A recent study published by the American Psychological Association reveals adult children of divorce are 14 percent more likely to attempt suicide than those who grew up in intact homes. While researchers encourage health care practitioners to target this group for prevention and treatment, divorcing parents should be proactive, set aside their differences and place the utmost priority on their kids’ well-being.
Family Law Attorney Christine Powers Leatherberry explains two of the vital tips she shares with parents.
“Divorce is a life moment that’s likely going to be devastating to a child. It can feel like a death to them,” says Connatser Family Law Attorney Christine Powers Leatherberry. If you’re a parent who is preparing to divorce, consider the following tips to help minimize the pain of divorce for your children.
1. Always Take the High Road. “We find that the worst thing divorcing parents can do is to talk negatively about the other parent in front of the kids. We tell them to instead take the high road and put the drama aside,” Christine says. While this can be one of the most challenging pieces of advice to take, it may benefit children profoundly in the long-term.
Christine also tells parents, “You do not want to mishandle this for your children or your divorce proceeding because how you handle this will have a lasting impact. Your children will never forget how you handled yourself during this time. While the children’s needs should be the top priority, how a parent behaves pertaining to child custody and visitation can also be a factor in how a judge rules in their divorce. For example, disparaging the other parent in front of the children is not considered healthy parenting.”
2. Ask your custody and/or divorce attorney to recommend a counselor. Experienced family law attorneys work with counselors on a regular basis and they will know several reputable counselors they can recommend for both kids and parents. Which leads us to …
3. Seek advice on how to tell the kids about the divorce. “One of the first things we suggest to parents is to see a counselor first – preferably with their spouse – so they can get a professional recommendation on how to tell the kids they are getting divorced,” says Christine.
An experienced family counselor can tell you how best to prepare kids for the uncertainty of divorce, help them feel secure and ensure that they do not feel that they are in any way responsible.
4. Schedule time for kids to meet with a counselor. After you tell your children about the divorce, it can be very helpful for them to meet with a counselor for an assessment to find out how they are coping. “Parents should leave the counseling to the professionals. They are not in a good state of mind to counsel their own children, nor are they neutral parties,” Christine says.
Christine explains why it’s important to schedule time for children to meet with a counselor.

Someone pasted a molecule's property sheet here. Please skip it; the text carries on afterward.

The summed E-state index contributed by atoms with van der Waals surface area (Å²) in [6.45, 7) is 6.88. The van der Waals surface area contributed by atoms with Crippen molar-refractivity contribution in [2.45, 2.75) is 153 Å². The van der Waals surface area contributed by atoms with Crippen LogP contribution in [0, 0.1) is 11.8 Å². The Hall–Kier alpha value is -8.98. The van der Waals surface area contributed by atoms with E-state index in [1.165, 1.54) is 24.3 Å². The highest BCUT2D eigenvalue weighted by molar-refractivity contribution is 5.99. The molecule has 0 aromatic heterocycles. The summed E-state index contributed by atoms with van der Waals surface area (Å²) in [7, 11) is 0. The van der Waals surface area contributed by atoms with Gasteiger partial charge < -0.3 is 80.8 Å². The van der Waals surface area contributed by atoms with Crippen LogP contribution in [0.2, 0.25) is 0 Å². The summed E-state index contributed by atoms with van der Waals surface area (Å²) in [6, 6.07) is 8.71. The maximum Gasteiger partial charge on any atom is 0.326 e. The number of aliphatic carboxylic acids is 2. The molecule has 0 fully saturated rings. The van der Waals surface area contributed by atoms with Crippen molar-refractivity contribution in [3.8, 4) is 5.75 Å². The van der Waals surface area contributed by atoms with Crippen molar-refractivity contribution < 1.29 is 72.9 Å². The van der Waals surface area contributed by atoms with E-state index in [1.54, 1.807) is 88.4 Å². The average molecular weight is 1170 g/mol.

Once the counselor evaluates the child, they can recommend if and when additional counseling sessions would be helpful. Counselors can provide kids with an outlet, give them guidance and teach them coping skills.
5. Remember that your kids won’t be this age forever. Parents often get stuck in the present and forget that the child will need to interact with both parents for years to come. Your relationship with your child and your child’s relationship with the other parent should evolve in a healthy manner over the long-term.
Says Christine, “It’s important to remind parents that they will want their child to have a good relationship with the other parent. That can make for a happier, healthier child, who may be less likely to repeat the same mistakes of their parents.”
6. Communicate frequently with people at your child’s school. Parents should keep an eye out for warning signs that their child is having a tough time dealing with divorce. “How kids handle things at school can be a big tip-off,” Christine says.
“Make a point to talk with your child’s school, teacher, counselor, coaches, etc.,” she adds.
Some of the warning signs that parents and school officials should watch for in kids of divorce may include:
- Their grades begin to suffer.
- They miss extracurricular activities and practices (sports, dance team, choir, band, etc.).
- They act out, get into trouble, are late to class or pick fights with other kids.
- They pay a visit to the school nurse and/or pretend to be sick to get out of class.
- They approach their school counselor on their own.
By keeping the lines of communication with the school open and alerting them to the fact that a divorce is on the horizon, school officials should be better prepared to spot any changes in behavior or warning signs early on.
7. Tell children it’s OK to talk about how they feel. “Kids need to know that it’s healthy for them to talk about their feelings. They should also be told to ask any questions they want to about the divorce and how it will affect them,” Christine says. Let a reputable family counselor be your guide.
Seek Professional Guidance in Child Custody Cases in Texas
Parents who are considering divorce should take steps to put the kids and their long-term mental health first. Seek guidance from a mental health professional early on and watch for signs that your child may be in trouble. A proactive, positive approach may help prepare your child to deal with the divorce today and in the future.
Are you contemplating a north Texas divorce and would like to speak with a reputable family counselor? Please contact us for a recommendation.
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